Here's the second set up for the benefit of MUD and her munchkins.
Wishing all the readers from Planet Mom the happiest of days.
For those of you folk that follow the ebay boutique world, you may already be aware of the WELOVEMUD launch formed by several of the designers in support of Michele, of Mudpies and Pigtails, who, along with her three children, suddenly and unexpectedly lost her husband and their father a couple of weeks back.
My first contribution can be found here.
Our girl Stink was less than willing to brave the chill rains of the North East, (cause or no cause) and so we list this first set modeled on a most amiable of little misses, Ramses.
Since rain is forecast for the whole weekend, I am busily stitching a third piece to our second set - a little t-shirt (cleverly cut - if I do say so myself) that will, we can hope, coax our Stink from the farmhouse and out into the bleak drizzle and cold so I can get some shots of her in an outfit clearly designed for warmer weather (I may lose my mother of the year award for this one).
Late last year, the niece of a relative saw photographs that I had taken at a family wedding and asked if I would take her wedding as well. Despite my repeated and embarrassingly louder protests and continued reminders that I am NOT a professional photographer, in the end, I found myself with sweaty palms and fancy new big girl lenses focused (with high ISO, no less) on the cusp of an unseasonably warm mid winter's eve.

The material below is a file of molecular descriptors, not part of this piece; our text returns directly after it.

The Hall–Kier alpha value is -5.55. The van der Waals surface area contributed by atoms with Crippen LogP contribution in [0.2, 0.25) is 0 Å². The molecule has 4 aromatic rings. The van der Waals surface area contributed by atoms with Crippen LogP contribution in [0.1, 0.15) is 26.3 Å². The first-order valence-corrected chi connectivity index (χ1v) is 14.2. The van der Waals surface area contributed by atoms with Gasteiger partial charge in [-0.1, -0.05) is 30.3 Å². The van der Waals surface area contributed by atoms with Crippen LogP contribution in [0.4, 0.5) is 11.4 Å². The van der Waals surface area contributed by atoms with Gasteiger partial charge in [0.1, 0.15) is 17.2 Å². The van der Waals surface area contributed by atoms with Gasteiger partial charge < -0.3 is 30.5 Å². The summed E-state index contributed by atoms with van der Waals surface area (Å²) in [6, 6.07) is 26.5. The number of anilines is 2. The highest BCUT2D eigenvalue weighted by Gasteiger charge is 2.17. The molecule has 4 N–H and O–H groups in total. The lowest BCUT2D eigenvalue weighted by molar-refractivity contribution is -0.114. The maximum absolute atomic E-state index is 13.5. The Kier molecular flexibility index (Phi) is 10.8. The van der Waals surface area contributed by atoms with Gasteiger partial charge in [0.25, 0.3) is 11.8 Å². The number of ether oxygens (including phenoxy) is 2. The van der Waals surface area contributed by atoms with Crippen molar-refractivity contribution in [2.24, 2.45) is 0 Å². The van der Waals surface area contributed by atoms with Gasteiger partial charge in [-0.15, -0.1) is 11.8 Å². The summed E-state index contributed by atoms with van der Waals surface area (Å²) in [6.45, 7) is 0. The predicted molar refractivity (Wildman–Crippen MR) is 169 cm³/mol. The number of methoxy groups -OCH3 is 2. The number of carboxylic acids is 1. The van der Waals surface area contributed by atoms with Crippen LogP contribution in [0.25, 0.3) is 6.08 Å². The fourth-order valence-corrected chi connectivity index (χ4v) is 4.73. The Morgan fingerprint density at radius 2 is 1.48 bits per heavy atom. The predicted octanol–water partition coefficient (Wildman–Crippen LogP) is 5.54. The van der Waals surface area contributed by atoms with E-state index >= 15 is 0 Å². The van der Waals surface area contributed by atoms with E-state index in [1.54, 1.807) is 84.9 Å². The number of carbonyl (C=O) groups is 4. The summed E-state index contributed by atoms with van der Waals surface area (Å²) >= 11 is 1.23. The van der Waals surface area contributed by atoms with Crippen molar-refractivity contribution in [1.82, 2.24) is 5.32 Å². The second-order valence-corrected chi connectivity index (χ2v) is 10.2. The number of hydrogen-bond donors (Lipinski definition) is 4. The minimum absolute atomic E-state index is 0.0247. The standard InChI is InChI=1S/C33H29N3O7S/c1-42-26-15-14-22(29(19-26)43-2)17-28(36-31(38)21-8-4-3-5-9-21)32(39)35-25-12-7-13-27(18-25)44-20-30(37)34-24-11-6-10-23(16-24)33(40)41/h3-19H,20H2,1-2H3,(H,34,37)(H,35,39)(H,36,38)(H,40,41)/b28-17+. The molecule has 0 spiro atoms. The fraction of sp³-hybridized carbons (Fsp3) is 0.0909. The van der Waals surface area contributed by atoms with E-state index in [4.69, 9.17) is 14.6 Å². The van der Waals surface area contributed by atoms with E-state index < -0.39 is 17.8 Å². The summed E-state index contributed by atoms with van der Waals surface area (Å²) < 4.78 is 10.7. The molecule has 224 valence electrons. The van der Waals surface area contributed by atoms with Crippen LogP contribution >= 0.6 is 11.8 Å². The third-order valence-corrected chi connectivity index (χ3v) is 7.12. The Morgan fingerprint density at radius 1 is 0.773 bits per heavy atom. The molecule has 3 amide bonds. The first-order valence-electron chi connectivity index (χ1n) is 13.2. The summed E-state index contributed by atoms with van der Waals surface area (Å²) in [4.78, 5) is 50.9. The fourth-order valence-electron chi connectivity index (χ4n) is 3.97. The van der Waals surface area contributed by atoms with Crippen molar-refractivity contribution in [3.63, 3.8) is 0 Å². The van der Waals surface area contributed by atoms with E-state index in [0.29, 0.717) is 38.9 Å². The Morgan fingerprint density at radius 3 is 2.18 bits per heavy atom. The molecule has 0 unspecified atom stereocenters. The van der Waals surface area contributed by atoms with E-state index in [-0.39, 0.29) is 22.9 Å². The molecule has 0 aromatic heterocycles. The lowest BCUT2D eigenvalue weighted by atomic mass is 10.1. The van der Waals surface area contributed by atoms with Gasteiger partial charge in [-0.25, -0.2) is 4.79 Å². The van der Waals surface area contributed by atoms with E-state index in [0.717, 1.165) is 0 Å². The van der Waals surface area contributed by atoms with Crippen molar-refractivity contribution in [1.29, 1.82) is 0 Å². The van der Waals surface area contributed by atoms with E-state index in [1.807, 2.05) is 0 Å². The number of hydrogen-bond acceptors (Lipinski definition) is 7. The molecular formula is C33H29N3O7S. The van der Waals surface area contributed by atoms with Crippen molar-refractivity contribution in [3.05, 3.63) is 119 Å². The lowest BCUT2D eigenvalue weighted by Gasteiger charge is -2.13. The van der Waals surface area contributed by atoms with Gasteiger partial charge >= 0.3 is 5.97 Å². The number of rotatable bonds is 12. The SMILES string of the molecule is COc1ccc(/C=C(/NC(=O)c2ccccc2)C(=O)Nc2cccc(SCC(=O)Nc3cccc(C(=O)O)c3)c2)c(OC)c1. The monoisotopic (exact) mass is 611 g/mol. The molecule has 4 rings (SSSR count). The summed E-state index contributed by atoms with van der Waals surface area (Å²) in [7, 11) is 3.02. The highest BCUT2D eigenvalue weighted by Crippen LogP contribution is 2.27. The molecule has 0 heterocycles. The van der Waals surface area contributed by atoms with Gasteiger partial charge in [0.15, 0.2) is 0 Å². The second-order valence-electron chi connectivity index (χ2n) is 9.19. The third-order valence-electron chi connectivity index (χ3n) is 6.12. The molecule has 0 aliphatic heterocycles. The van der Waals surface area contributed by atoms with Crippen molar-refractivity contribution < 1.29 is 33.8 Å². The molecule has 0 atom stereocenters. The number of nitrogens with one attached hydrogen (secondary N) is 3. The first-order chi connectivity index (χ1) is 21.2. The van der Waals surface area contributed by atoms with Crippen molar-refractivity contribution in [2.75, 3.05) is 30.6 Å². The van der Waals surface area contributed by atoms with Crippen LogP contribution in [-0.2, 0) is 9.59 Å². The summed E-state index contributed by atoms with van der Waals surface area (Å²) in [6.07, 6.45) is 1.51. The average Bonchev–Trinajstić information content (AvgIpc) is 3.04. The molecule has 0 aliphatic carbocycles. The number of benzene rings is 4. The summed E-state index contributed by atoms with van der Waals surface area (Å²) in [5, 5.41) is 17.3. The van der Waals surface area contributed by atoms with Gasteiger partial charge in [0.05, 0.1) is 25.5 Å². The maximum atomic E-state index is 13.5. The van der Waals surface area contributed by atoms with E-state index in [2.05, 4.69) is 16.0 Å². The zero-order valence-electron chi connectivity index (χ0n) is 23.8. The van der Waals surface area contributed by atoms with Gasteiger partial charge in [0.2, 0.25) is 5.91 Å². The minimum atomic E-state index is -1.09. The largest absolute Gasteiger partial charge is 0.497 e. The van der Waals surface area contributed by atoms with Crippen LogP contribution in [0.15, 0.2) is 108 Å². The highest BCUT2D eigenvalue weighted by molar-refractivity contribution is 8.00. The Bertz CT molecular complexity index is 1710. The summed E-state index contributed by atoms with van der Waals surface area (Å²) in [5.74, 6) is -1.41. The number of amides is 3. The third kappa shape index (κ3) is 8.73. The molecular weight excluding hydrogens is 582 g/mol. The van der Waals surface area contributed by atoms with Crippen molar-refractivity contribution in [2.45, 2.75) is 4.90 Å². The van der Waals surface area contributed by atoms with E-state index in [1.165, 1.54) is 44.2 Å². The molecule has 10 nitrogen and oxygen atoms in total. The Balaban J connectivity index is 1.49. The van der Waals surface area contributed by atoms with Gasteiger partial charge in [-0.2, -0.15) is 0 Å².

Here are a few of the shots:
The big girl wore her skirt to college orientation two weeks ago.
I thought that renovating the ol' blog might help rejuvenate my muse and encourage putting finger to key. It's not, however, progressing quite as well as all that.
Having cast the absentee ballot in blogdom for some time now, I have quite forgotten how to do it.
Never fear, I will ferret it out.
While I snuffle and snort in effort and aggravation, you may, if you'd like, catch up with the Family Stink through the next several posts entitled: Open During Construction.
On Saturday, the littlest progeny of the family Stink had a birthday party to attend.
While we were there I received a call on my cell from the oldest.
It went like this:
"Hey! I was wondering if you knew where I might find those really sharp scissors in your studio? You know, the ones you cut fabric with?"
Me without thinking, and pleased that I actually know where something is in my studio: "Sure, in the "sharp drawer" in the apothecary chest."
The big girl, sort of breathless with excitement: "Great! Thanks!"
I had a odd sort of queasiness at the sound of that click.
Once, when our girl was a very little stink, she asked me where things went when they were flushed down the toilet. I answered her factually.
It wasn't until several minutes later that I pondered the origins of this sort of question, and by then of course, there was nothing to do but drip dry.
This feeling was sort of like that.
This is the big girl making a skirt.
She did not use a pattern.
She used the parchment paper that I use to draft, the pencils that I pattern with, the pens that I mark with, and the seam ripper that I ... well, I rip with.